Basic Lane Sharing Etiquette
As soon as people start to put more time in the water, they invariably end up swimming in more crowded conditions, whether that be in your group practice, or in the lap swim hours at your local pool. When swimming in a group, it is great if everyone follows the same set of "rules of the road", or rather "rules of the lane". It is very, very normal to have people swimming at different speeds, even when we have our workout group sorted by speeds. Whenever the sets involve more than 25 yard repeats, people start to get lapped, or people tire and the people behind them begin to catch up, need to take a little extra rest and miss a 50 or so, or someone gets confused and finds themselves off synch with the set that everyone else is doing. The longer the distance, or the least amount of "regroupings" that occur make this more likely: if you are doing a long continuous swim, or a "set rest" schedule, by the end of the set, people will be scattered about the lane.
In all of these cases, you will invariably find the need to either 1) pass someone, or 2) be passed by someone. When doing this, it is great to have a set of pre-agreed upon procedures for passing or being passed, so that everyone knows what to expect. This will make your workout safer for sure, but it will also make it so much less frustrating. When a group of individuals adhere to the same best practices they can work like a well-oiled machine in the pool, allowing the competitive spirit and comradery of a group workout to truly take hold. Be aware, be consistent, and have fun.
Rules of the Lane
When being passed:
Never, ever stop in the middle of the pool -- wait till the end of the length, then swim directly to the right-hand corner and allow the person to pass you.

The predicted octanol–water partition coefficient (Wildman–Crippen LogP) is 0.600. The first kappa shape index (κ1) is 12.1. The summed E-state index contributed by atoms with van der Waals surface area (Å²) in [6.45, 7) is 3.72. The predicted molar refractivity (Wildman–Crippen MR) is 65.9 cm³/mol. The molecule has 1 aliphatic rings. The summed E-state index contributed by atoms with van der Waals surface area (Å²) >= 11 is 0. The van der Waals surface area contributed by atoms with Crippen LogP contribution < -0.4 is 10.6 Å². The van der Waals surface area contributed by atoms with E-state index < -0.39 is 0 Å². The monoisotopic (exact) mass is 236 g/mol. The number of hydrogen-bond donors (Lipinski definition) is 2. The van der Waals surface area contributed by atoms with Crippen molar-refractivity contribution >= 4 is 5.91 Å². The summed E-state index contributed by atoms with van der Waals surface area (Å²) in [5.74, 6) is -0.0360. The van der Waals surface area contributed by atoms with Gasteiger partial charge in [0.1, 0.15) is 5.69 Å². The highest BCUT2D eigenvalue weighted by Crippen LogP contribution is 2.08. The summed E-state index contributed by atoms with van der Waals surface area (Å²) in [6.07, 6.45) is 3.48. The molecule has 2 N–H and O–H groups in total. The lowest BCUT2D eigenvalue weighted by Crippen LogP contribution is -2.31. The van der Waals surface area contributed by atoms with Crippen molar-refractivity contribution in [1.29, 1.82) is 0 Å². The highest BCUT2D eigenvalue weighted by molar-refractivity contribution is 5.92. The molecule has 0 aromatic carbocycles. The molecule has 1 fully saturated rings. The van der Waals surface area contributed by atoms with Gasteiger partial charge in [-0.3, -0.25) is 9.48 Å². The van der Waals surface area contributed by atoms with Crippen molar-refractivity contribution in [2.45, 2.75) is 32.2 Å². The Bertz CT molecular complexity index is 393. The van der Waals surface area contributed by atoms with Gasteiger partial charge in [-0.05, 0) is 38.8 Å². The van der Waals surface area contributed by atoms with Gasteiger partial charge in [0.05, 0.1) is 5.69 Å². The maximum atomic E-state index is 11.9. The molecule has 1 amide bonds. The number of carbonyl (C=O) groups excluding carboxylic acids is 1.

Swim closer to the lane rope so that when you get to the end of the length you will be out of the way already.
Touch the feet once to let them know you're there, then try to chill out until the end of the length, when they stop to let you pass
Turn in the center of the lane, or towards the left-hand corner, leaving the right corner for the person to stand while waiting for you to pass.
Passing on the fly (not recommended):
If someone is swimming past you in the lane, swim as close to the lane rope as possible
If you are passing someone, swim right down the middle, do not cross all the way over to the other side of the lane to pass them.
Communicate with your lane mates at the beginning of every set -- order yourselves according to speed, fastest first.
Always move to the right-hand corner of the lane when stopping (assuming that you're swimming counter-clockwise)
Always try to flip in the middle of the lane or towards the left-hand corner (assuming that you're swimming counter-clockwise)
When starting a length after a rest, check for people who are swimming in to turn, if they are faster than you and close to the turn, wait a few extra seconds to let them go by before leaving. It is better to have to add 5 seconds on to your interval at the start than to take off without looking, only to have to stop 25 yards later to let someone pass -- it will interrupt your rhythm as well as theirs.
Always circle swim: If you are in a workout group that normally has 3 or more swimmers in a lane, even if it is a sparsely crowded day, circle swim anyhow. This way, if anyone shows up late, or if someone from an adjacent lane moves over into your lane, it will avoid confusion and possible collision, since everyone will know what is happening in the lane.